Reverse engineering is typically carried out on static binary objects, such as files or compiled programs. Often the goal of reverse engineering is to extract a secret that is ephemeral and only exists while the system is running. Automation and dynamic analysis enable reverse engineers to extract ephemeral secrets from dynamic systems, obviating the need for analyzing static artifacts such as executable binaries.
I support this thesis through four automated reverse engineering efforts: (1) named entity extraction to track Chinese Internet censorship based on keywords; (2) dynamic information flow tracking to locate secret keys in memory for a live program; (3) man-in-the-middle to emulate server behavior for extracting cryptographic secrets; and, (4) large-scale measurement and data mining of TCP/IP handshake behaviors to reveal machines on the Internet vulnerable to TCP/IP hijacking and other attacks.
In each of these cases, automation enables the extraction of ephemeral secrets, often in situations where there is no accessible static binary object containing the secret. Furthermore, each project was contingent on building an automated system that interacted with the dynamic system in order to extract the secret(s). This general approach provides a new perspective, increasing the types of systems that can be reverse engineered and provides a promising direction for the future of reverse engineering.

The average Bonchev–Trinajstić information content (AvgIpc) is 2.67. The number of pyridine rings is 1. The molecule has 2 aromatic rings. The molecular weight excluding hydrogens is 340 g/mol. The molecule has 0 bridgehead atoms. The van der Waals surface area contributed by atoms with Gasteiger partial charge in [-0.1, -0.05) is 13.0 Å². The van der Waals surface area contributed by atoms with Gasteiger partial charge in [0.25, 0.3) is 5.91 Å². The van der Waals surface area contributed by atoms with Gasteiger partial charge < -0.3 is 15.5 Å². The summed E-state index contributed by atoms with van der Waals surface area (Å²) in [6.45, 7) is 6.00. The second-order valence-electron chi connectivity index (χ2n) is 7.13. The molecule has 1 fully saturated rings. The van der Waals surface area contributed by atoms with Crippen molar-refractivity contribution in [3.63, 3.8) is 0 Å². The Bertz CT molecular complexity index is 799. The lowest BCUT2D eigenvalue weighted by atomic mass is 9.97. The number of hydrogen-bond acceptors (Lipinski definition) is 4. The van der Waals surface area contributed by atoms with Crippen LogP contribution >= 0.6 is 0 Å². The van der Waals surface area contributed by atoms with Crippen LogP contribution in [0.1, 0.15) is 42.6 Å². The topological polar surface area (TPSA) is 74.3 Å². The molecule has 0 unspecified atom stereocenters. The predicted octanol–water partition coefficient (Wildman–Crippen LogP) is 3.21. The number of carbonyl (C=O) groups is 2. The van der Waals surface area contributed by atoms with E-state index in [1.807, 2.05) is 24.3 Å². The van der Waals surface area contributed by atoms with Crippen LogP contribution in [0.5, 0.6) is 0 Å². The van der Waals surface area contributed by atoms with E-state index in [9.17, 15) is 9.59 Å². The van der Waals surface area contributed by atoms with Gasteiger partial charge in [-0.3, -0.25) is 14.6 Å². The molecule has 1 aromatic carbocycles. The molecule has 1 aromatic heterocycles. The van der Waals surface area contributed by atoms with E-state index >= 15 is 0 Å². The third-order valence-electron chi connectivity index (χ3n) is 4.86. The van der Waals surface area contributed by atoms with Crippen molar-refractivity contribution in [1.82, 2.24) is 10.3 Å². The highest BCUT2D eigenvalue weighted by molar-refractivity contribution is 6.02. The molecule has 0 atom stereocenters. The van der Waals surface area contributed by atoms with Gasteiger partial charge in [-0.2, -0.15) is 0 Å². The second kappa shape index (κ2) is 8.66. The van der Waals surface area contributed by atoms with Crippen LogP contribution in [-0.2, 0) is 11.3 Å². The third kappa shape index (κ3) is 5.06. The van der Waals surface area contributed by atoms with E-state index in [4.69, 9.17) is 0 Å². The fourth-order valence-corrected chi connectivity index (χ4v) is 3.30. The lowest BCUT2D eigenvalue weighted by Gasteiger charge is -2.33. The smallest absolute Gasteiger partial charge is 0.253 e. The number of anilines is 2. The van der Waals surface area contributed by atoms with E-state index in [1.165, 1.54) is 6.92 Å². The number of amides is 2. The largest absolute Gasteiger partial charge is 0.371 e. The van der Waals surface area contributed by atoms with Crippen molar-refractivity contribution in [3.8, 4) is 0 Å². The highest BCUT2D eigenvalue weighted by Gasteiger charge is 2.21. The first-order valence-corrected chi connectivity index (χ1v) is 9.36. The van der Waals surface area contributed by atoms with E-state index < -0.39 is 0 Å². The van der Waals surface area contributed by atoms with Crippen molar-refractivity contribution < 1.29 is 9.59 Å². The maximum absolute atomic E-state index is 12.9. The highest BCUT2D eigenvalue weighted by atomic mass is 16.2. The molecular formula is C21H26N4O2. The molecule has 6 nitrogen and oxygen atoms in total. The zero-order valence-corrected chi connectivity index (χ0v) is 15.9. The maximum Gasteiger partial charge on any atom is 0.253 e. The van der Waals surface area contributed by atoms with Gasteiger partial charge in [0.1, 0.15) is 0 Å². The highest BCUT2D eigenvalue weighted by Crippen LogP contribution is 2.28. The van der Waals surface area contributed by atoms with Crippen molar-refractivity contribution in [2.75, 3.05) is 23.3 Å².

DIFT, ISN study, Internet censorship, LINE reverse engineering
Level of Degree
Department of Computer Science
First Committee Member (Chair)
Jedidiah R. Crandall
Second Committee Member
Third Committee Member
Abdullah A. Mueen
Fourth Committee Member
Marie J. Vasek
Espinoza, Antonio Miguel. "The Nature of Ephemeral Secrets in Reverse Engineering Tasks." (2018). https://digitalrepository.unm.edu/cs_etds/97